The Texas Capitol. Austin Price for The Texas Tribune
In one week, we’ll know who’s going to have a primary. Who is going to have a fight in November. Who’s quitting. Who isn’t quitting.
The table will be set for a big 2020 election — and for a very interesting political science experiment in a state that has been unshakably reliable for Republicans since the mid-1990s.
The 2018 elections didn’t follow historical patterns. Turnout was huge: 8.4 million Texans voted in a year when 5.5 million to 6 million — based on past results — would have been considered normal.
That kind of a participation bump — 2 million or 3 million people, give or take — can change an election. And people have been talking about the results ever since: closer Republican wins, including some nail-biters, in statewide races; a Democratic gain of one in the state Senate; a Democratic gain of 12 in the state House.
The big dogs, starting with President Donald Trump, are clearly not taking Texas for granted. And judging by the candidate filings so far, neither are the incumbents and their challengers.
The Democrats and Republicans both want to find out whether the 2018 results marked a change in the political winds in Texas or were just a one-time glitch in a familiar and comfortable Republican pattern.
Republicans raising money for next year’s defense have suggested more than 30 seats in the Texas House could be in play; that is, that either party could win, depending on how things go.
The Texas maps for statehouse and congressional seats were drawn by Republican majorities to favor Republican candidates. But that baked-in bias has faded over the course of the decade. It produced as many as 98 Republican seats at one point; only 83 seats now belong to the GOP.
And because it’s time for a fresh round of redistricting, state and national political people are fighting for a Texas House majority after the 2020 elections.
But are there really that many competitive seats?
Only if you use a broad definition. In 2018, fewer than 10 percentage points separated winners from losers in statewide races — like those for governor and other top offices — in 31 Texas House districts. Of those districts, 18 are held by Republicans and 13 by Democrats.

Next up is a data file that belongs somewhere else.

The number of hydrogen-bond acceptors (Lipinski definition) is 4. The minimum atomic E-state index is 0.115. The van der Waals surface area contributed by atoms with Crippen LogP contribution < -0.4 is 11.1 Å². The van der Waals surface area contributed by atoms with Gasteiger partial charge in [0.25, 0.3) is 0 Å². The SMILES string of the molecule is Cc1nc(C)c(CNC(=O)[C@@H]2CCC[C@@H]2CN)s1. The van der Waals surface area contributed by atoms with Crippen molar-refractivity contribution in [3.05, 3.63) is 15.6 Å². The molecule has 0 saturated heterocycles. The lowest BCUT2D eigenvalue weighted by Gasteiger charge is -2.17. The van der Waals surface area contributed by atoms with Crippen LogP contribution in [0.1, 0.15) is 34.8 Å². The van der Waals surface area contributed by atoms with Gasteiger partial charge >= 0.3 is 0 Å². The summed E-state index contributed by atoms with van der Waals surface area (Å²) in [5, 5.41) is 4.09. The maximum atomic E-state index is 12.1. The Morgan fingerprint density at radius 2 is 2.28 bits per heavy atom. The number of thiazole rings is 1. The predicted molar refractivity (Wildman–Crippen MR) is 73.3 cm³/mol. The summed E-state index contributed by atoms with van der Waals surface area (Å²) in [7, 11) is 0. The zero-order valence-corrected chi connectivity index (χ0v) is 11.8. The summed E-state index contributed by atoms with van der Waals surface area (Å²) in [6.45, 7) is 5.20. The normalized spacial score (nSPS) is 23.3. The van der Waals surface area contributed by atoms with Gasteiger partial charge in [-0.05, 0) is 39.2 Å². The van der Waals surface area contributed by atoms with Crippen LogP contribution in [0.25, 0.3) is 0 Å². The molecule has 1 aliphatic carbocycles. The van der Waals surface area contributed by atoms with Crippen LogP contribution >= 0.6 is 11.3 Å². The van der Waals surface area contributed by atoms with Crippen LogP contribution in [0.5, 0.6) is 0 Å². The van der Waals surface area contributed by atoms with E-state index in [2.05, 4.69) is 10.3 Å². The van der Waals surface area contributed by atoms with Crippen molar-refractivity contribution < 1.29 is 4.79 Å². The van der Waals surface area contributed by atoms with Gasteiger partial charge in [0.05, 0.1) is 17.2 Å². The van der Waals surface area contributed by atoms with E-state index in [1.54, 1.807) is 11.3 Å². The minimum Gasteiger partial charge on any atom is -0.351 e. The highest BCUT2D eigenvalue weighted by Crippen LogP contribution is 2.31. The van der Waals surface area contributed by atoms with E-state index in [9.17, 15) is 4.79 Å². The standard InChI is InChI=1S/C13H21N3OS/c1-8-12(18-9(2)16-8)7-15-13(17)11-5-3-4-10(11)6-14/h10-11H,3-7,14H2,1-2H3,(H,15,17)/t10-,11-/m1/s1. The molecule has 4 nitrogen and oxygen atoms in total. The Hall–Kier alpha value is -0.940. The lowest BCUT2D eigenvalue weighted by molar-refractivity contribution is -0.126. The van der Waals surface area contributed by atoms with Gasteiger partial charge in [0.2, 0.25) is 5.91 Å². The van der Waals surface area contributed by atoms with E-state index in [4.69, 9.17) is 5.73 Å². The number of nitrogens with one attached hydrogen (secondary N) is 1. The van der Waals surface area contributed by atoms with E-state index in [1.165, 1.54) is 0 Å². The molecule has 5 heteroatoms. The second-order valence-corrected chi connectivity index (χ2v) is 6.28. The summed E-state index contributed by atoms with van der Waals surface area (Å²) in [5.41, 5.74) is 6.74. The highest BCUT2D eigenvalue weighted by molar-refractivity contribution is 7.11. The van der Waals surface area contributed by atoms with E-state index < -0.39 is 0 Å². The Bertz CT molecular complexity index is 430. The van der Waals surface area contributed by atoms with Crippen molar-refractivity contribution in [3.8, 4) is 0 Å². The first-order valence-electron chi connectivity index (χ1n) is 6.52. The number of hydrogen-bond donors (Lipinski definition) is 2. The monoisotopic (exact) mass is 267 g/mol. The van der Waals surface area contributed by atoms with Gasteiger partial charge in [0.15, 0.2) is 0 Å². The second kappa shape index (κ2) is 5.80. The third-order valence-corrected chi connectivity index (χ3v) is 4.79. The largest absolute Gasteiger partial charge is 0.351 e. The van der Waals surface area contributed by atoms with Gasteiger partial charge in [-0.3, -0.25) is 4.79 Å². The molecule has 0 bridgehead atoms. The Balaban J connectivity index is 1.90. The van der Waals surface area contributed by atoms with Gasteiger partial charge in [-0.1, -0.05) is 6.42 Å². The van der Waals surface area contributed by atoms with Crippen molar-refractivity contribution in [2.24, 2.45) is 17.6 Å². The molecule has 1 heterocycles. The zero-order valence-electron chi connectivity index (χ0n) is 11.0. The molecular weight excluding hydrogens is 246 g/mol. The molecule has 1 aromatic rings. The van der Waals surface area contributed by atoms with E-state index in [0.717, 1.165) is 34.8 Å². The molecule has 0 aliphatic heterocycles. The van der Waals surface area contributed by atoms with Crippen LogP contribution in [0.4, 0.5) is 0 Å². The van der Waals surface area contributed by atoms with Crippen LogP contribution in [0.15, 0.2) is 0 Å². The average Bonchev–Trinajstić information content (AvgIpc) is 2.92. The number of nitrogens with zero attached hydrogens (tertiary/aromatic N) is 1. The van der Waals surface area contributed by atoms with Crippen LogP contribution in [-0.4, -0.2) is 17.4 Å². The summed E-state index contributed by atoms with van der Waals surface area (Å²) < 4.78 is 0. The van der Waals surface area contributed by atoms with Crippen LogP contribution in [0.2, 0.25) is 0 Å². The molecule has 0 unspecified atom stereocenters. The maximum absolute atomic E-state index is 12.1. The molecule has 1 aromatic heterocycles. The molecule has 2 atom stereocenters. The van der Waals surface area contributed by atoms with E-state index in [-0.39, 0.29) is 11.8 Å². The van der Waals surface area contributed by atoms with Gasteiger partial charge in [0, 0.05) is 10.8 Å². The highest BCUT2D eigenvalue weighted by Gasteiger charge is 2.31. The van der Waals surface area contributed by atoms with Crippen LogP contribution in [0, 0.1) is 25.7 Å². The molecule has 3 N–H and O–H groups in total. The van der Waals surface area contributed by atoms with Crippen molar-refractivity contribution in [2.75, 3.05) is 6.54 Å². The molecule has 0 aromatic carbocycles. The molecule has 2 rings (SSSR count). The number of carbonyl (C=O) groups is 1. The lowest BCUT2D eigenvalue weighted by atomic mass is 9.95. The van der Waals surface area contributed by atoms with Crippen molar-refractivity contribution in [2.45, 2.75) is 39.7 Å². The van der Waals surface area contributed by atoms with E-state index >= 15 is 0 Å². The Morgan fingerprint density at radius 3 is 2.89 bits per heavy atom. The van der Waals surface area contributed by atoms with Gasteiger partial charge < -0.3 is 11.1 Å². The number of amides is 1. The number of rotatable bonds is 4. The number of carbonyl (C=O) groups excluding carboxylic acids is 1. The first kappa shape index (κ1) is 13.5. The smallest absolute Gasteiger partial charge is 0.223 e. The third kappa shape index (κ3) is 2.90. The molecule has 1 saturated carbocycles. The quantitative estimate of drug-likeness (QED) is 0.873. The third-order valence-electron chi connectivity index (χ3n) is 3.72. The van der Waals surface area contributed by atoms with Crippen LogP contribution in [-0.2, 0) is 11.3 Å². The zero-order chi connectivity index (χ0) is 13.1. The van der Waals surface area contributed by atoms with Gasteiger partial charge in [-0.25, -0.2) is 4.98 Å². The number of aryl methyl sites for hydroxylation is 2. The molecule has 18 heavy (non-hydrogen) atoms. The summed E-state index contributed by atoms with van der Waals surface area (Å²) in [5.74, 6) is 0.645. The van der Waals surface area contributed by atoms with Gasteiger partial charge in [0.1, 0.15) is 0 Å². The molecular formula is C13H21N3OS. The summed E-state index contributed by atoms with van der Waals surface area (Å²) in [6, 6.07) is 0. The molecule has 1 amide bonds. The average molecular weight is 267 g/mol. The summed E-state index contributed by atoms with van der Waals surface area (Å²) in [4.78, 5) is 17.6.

Those districts are competitive, based on those statewide results. But not all of those House races were competitive in 2018: Those results depended more heavily on the candidates who chose to run.
And candidates are making their decisions now, looking at past results and gauging their chances. Some will look for even better climates: Only 13 districts had a partisan difference of 5 percentage points or fewer. Republicans hold seven of those and Democrats hold six.
That’s a tighter target list. It doesn’t take particularly good and particularly bad candidates into account, or money or fame, any one of which can and does change the results. It’s just a starting place.
The Senate has only one district — held by Republican Pete Flores — that is truly competitive, and that’s not enough to flip the GOP’s control in the upper chamber.
The House is the place where both parties are looking for improvement. Democrats, with 67 seats, need to flip nine to get a majority (and eight to bring the House into perfect 75-75 balance). Republicans, who didn’t expect to lose 12 seats a year ago — and who suspect some of those results were one-time flukes — will be trying to reverse their losses.
And when candidate filing is complete Dec. 9, that competition will finally be underway.
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